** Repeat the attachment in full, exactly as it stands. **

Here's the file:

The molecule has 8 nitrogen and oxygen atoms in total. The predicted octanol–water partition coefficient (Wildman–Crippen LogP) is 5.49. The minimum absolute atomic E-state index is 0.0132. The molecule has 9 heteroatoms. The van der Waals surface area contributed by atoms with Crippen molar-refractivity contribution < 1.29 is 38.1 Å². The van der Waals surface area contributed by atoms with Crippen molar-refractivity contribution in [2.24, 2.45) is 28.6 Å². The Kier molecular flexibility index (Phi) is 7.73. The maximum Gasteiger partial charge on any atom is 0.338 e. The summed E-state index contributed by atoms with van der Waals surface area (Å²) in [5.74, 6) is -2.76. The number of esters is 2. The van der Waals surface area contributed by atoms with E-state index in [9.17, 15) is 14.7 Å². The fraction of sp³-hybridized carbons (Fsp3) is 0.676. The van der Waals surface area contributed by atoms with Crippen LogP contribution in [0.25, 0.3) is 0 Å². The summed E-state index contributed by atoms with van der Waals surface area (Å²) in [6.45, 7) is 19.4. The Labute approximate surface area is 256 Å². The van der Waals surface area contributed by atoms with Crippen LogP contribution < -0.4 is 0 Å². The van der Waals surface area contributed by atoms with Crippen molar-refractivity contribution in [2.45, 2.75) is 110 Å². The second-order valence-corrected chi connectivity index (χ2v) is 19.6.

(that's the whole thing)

The molecule has 8 nitrogen and oxygen atoms in total. The predicted octanol–water partition coefficient (Wildman–Crippen LogP) is 5.49. The minimum absolute atomic E-state index is 0.0132. The molecule has 9 heteroatoms. The van der Waals surface area contributed by atoms with Crippen molar-refractivity contribution < 1.29 is 38.1 Å². The van der Waals surface area contributed by atoms with Crippen molar-refractivity contribution in [2.24, 2.45) is 28.6 Å². The Kier molecular flexibility index (Phi) is 7.73. The maximum Gasteiger partial charge on any atom is 0.338 e. The summed E-state index contributed by atoms with van der Waals surface area (Å²) in [5.74, 6) is -2.76. The number of esters is 2. The van der Waals surface area contributed by atoms with E-state index in [9.17, 15) is 14.7 Å². The fraction of sp³-hybridized carbons (Fsp3) is 0.676. The van der Waals surface area contributed by atoms with Crippen LogP contribution in [0.25, 0.3) is 0 Å². The summed E-state index contributed by atoms with van der Waals surface area (Å²) in [6.45, 7) is 19.4. The Labute approximate surface area is 256 Å². The van der Waals surface area contributed by atoms with Crippen LogP contribution < -0.4 is 0 Å². The van der Waals surface area contributed by atoms with Crippen molar-refractivity contribution in [2.45, 2.75) is 110 Å². The second-order valence-corrected chi connectivity index (χ2v) is 19.6.